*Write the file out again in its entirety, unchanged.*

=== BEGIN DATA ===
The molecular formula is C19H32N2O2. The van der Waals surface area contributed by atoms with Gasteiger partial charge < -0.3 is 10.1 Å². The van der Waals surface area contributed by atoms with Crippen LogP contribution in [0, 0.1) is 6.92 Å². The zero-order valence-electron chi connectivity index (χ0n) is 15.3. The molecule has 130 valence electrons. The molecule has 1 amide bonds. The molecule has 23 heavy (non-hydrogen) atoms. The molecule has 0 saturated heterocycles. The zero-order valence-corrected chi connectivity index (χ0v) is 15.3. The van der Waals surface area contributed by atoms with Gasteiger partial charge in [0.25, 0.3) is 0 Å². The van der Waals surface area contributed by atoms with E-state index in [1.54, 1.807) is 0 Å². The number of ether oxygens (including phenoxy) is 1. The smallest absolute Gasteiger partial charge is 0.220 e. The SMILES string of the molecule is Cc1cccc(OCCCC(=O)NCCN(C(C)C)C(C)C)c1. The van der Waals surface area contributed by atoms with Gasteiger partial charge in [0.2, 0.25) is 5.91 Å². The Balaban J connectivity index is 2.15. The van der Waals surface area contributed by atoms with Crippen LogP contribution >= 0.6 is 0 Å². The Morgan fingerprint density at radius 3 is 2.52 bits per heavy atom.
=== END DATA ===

The molecular formula is C19H32N2O2. The van der Waals surface area contributed by atoms with Gasteiger partial charge < -0.3 is 10.1 Å². The van der Waals surface area contributed by atoms with Crippen LogP contribution in [0, 0.1) is 6.92 Å². The zero-order valence-electron chi connectivity index (χ0n) is 15.3. The molecule has 130 valence electrons. The molecule has 1 amide bonds. The molecule has 23 heavy (non-hydrogen) atoms. The molecule has 0 saturated heterocycles. The zero-order valence-corrected chi connectivity index (χ0v) is 15.3. The van der Waals surface area contributed by atoms with Gasteiger partial charge in [0.25, 0.3) is 0 Å². The van der Waals surface area contributed by atoms with E-state index in [1.54, 1.807) is 0 Å². The number of ether oxygens (including phenoxy) is 1. The smallest absolute Gasteiger partial charge is 0.220 e. The SMILES string of the molecule is Cc1cccc(OCCCC(=O)NCCN(C(C)C)C(C)C)c1. The van der Waals surface area contributed by atoms with Gasteiger partial charge in [0.2, 0.25) is 5.91 Å². The Balaban J connectivity index is 2.15. The van der Waals surface area contributed by atoms with Crippen LogP contribution >= 0.6 is 0 Å². The Morgan fingerprint density at radius 3 is 2.52 bits per heavy atom.